National Academies Committee Calls for New Review of Human Subjects Research

By | June 30, 2016

On June 29, the National Academies of Science, Engineering, and Medicine released the final version of “Optimizing the Nation’s Investment in Academic Research: A New Regulatory Framework for the 21st Century.” The Academies report calls for the creation of an independent national commission charged with fully examining the regulatory, legal, and ethical dimensions to research involving human subjects.

A similar expert panel helped draft the principles that guided the creation of the current Federal Policy for the Protection of Human Subjects also known as the “Common Rule.” The Academies report suggests that it is time to reexamine whether these principles are “still sufficient pillars upon which to build human research protection programs and regulations.”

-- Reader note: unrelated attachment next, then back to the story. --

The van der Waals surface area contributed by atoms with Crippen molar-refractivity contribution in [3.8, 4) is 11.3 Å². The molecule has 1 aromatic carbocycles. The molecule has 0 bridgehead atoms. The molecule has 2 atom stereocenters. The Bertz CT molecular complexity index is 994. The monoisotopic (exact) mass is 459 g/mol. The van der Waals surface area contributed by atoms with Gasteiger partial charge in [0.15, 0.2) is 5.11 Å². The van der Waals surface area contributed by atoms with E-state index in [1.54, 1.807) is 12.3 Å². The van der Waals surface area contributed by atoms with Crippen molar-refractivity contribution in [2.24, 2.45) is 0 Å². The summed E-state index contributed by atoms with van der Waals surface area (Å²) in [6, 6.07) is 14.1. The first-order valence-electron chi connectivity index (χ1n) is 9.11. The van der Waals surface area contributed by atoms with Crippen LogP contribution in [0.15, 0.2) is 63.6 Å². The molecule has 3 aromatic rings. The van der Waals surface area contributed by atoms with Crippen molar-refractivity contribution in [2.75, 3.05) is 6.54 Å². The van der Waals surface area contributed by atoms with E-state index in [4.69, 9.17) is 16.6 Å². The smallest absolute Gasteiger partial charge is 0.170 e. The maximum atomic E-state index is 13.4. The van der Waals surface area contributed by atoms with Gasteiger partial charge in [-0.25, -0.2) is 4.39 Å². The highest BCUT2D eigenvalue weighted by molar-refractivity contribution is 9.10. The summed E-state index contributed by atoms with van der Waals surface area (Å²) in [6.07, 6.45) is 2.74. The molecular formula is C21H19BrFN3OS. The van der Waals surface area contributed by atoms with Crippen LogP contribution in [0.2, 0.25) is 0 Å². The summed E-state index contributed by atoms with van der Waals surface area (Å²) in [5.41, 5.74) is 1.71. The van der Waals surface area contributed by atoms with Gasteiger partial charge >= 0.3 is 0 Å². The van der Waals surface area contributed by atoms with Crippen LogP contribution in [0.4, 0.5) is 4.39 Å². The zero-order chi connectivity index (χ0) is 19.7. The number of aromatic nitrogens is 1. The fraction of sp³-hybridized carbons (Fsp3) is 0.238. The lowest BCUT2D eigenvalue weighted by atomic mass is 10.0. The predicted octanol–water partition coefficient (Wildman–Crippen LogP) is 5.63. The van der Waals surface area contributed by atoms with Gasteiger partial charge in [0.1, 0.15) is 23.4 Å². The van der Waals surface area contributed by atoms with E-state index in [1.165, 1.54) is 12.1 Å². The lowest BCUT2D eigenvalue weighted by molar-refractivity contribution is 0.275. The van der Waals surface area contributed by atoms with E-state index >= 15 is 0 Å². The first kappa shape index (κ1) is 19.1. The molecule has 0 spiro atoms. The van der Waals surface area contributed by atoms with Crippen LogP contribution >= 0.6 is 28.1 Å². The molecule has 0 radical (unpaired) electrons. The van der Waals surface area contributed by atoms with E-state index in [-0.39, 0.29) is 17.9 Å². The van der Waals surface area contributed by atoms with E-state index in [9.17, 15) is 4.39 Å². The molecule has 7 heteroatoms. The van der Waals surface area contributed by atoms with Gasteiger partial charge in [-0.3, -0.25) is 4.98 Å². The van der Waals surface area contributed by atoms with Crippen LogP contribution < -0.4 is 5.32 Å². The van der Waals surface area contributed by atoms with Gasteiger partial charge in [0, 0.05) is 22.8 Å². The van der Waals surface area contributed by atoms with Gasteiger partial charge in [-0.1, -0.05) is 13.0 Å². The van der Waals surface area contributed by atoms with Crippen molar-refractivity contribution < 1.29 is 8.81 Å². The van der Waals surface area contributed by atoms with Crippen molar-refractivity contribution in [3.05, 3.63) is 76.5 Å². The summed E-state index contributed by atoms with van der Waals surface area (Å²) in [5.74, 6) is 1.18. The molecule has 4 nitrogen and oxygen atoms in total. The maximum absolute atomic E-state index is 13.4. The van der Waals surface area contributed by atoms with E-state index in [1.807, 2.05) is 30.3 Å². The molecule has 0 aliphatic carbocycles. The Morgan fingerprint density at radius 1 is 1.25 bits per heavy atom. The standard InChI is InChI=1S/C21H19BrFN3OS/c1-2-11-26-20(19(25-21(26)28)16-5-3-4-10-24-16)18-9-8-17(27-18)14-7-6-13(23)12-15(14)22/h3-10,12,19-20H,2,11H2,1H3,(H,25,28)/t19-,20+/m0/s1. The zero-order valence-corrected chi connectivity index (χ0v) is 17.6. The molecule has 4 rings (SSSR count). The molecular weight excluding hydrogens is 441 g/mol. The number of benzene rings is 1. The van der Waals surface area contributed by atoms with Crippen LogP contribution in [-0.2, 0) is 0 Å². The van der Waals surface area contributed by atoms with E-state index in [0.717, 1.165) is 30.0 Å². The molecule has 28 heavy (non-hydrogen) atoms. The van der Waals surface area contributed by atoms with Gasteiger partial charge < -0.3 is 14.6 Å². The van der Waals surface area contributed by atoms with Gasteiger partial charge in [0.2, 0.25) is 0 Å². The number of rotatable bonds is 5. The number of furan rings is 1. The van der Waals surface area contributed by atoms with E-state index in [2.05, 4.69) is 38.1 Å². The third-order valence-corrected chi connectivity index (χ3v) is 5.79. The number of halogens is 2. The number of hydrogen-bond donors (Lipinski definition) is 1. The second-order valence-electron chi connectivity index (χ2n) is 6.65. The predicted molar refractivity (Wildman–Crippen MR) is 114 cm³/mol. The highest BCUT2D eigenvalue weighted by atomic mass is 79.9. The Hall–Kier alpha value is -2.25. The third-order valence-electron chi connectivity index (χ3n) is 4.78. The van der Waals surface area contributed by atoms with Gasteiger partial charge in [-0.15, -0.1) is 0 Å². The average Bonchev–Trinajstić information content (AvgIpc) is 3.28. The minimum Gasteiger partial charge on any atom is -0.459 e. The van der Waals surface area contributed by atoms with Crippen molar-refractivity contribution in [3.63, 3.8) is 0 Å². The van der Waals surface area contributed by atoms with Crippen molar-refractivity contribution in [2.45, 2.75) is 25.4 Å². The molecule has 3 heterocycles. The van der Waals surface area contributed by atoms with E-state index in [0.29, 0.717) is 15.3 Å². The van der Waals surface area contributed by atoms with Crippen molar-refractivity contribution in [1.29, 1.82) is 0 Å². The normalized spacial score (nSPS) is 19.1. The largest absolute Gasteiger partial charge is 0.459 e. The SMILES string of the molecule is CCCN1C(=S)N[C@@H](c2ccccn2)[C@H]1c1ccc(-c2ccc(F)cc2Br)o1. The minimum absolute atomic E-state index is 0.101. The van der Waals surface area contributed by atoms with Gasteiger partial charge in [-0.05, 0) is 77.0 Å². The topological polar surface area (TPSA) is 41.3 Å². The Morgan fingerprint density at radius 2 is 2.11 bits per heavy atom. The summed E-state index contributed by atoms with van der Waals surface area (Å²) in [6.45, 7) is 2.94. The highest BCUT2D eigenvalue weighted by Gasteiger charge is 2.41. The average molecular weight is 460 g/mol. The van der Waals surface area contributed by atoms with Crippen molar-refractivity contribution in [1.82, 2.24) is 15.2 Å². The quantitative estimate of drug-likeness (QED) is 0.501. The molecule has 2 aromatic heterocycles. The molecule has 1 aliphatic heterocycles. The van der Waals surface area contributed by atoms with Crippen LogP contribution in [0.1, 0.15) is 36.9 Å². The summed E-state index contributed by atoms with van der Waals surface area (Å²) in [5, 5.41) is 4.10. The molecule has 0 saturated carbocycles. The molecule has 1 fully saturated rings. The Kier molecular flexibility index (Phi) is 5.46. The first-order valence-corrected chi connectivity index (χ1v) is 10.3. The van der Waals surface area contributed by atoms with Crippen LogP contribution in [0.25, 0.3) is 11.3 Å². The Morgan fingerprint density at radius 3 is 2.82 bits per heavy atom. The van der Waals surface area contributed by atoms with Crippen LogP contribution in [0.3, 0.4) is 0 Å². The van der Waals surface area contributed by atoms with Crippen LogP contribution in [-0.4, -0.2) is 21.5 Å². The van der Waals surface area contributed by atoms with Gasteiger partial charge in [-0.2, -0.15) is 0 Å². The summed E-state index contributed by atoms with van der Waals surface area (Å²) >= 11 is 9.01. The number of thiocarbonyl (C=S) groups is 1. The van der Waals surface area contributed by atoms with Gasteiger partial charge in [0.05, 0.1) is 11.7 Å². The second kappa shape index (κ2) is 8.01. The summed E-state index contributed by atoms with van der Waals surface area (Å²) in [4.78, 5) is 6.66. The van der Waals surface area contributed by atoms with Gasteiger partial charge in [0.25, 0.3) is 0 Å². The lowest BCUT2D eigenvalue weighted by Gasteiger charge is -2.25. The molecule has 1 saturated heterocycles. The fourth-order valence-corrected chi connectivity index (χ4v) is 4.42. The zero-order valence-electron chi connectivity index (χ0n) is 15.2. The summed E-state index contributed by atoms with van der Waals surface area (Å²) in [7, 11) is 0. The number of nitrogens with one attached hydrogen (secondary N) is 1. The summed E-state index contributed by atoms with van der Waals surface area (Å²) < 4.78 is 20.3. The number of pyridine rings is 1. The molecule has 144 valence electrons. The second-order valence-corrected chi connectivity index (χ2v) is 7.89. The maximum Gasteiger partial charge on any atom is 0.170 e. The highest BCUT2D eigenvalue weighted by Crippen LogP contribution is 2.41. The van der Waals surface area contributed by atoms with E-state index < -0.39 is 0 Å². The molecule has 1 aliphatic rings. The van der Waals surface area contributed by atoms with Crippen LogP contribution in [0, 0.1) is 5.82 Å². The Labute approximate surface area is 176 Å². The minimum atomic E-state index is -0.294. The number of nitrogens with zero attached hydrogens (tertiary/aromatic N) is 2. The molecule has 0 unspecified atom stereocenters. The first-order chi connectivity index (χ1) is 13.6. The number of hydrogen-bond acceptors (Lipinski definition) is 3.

To allow the commission the opportunity to do a complete evaluation of human research subject protections and to give stakeholders ample time for input, the report recommends that the Department of Health and Human Services withdraw the September 2015 Notice of Proposed Rulemaking to update the Common Rule.

The full report is part of ongoing efforts to broadly reduce regulatory burden on scientific researchers. It outlines a number of policy recommendations aimed at streamlining and harmonizing research regulations across the federal government. In its latest, finalized form, in addition to recommendations pertaining to human subjects, the document also includes sections on intellectual property, select agents/toxins and dual-use research of concern, and export controls. There is also an expanded section that outlines how the reports’ recommendations might be implemented in practice.